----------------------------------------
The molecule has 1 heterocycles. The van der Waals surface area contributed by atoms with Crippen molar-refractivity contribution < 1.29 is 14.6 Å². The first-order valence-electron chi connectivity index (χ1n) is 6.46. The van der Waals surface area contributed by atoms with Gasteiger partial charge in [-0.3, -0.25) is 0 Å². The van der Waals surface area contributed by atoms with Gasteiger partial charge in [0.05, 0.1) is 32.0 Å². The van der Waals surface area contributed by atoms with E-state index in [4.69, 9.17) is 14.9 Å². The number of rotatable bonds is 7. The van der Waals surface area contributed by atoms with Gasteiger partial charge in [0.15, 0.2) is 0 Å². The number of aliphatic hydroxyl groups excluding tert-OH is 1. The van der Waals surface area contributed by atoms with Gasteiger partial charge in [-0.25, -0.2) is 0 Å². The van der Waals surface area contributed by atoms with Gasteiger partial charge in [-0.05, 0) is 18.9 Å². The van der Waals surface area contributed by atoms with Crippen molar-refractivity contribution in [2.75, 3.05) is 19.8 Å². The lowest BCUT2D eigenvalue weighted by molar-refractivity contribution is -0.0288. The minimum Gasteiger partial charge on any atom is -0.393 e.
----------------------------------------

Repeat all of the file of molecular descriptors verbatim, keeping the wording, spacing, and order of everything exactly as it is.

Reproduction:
The molecule has 1 heterocycles. The van der Waals surface area contributed by atoms with Crippen molar-refractivity contribution < 1.29 is 14.6 Å². The first-order valence-electron chi connectivity index (χ1n) is 6.46. The van der Waals surface area contributed by atoms with Gasteiger partial charge in [-0.3, -0.25) is 0 Å². The van der Waals surface area contributed by atoms with Gasteiger partial charge in [0.05, 0.1) is 32.0 Å². The van der Waals surface area contributed by atoms with E-state index in [4.69, 9.17) is 14.9 Å². The number of rotatable bonds is 7. The van der Waals surface area contributed by atoms with Gasteiger partial charge in [0.15, 0.2) is 0 Å². The number of aliphatic hydroxyl groups excluding tert-OH is 1. The van der Waals surface area contributed by atoms with Gasteiger partial charge in [-0.25, -0.2) is 0 Å². The van der Waals surface area contributed by atoms with Gasteiger partial charge in [-0.05, 0) is 18.9 Å². The van der Waals surface area contributed by atoms with Crippen molar-refractivity contribution in [2.75, 3.05) is 19.8 Å². The lowest BCUT2D eigenvalue weighted by molar-refractivity contribution is -0.0288. The minimum Gasteiger partial charge on any atom is -0.393 e.